The cover of Otherworldies amuses me because it has nothing to do with the contents of the book. Well, maybe it's a picture of what the protagonist will look like in five or so year; it sure doesn't look like the twelve year old girl in the story. It also promises a lot more vampire than Jennifer Anne Kogel's text delivers. It's especially funny compared with another Reading My Library Pick, Izmaylov's Galacterian Legacy, which had a cover picture of a girl five years younger than the protagonist. Good thing I picked out both books; they average each other out.
Otherworldies is about Fern, a girl who is horribly bullied by her peers at school, because she is sickly, sunburns easily, and prefers wearing her brother's hand-me-downs to designer clothes. She has a twin brother who loves and tries to protect her, an older brother who also loves her, and a hyper efficient single mother who expresses her love through high expectations and constant protectiveness. Oh, and she's also a vampire, but she doesn't figure that out for a few hundred pages (no one shows her the picture of her older self from the cover, I guess).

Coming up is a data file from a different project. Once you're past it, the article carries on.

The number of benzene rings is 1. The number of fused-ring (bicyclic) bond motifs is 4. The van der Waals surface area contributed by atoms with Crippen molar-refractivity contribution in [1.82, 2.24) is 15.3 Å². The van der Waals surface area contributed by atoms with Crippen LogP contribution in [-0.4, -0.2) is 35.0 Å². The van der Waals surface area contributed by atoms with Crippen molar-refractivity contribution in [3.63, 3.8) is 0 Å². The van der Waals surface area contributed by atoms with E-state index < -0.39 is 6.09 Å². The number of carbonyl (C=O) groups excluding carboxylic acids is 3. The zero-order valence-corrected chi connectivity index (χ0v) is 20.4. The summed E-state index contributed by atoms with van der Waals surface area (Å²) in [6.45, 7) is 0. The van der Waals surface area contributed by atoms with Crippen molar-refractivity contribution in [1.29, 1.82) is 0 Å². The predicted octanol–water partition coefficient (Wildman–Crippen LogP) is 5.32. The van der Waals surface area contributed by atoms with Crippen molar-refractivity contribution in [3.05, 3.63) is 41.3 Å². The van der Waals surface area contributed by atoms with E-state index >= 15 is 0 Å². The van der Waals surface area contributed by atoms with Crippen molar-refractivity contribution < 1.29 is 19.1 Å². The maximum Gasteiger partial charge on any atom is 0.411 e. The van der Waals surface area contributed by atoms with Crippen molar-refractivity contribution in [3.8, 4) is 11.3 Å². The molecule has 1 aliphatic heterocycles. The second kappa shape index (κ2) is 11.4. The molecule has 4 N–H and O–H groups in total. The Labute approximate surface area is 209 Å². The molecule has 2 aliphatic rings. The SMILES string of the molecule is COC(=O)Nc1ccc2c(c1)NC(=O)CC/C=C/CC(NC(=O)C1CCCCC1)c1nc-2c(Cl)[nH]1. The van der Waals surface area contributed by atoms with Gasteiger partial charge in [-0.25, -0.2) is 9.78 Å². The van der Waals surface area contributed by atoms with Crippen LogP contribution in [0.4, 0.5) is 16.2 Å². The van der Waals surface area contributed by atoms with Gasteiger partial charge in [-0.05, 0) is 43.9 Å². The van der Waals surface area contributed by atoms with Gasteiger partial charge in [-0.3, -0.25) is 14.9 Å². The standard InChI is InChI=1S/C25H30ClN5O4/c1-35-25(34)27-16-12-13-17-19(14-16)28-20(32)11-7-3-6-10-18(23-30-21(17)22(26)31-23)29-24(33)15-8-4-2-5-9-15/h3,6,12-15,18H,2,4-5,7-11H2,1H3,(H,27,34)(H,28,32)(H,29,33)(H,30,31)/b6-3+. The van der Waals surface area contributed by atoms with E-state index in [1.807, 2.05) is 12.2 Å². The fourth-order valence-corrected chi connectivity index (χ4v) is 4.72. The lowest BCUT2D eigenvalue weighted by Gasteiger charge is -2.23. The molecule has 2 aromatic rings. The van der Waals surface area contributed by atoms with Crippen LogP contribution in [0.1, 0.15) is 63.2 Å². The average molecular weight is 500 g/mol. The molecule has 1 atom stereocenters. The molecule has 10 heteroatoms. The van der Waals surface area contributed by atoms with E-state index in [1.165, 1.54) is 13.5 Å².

What makes this story interesting is the realistic stuff -- the mean kids at school, the vindictive teacher, the worried mother, the frustrated brother. But if the paranormal extras weren't there, it would be too easy to get impatient with whats-her-name; the fact that her problems stem from her extreme otherness keeps her more interesting and sympathetic. I admit that I wasn't expecting to enjoy this book; I had it pegged as an almost-YA vampire book, but its firm roots in kidlit kept the focus on character, danger, and plot rather than silly romances, so I ended up quite liking it. I'll see if my 7th grader wants to plow through it before he leaves for vacation (he's got two days left!).
Well, actually I'm posting this long after he returned from vacation, and I couldn't get him past the cover, which screamed "vampire love triangles" at him. Too bad, he would've liked it.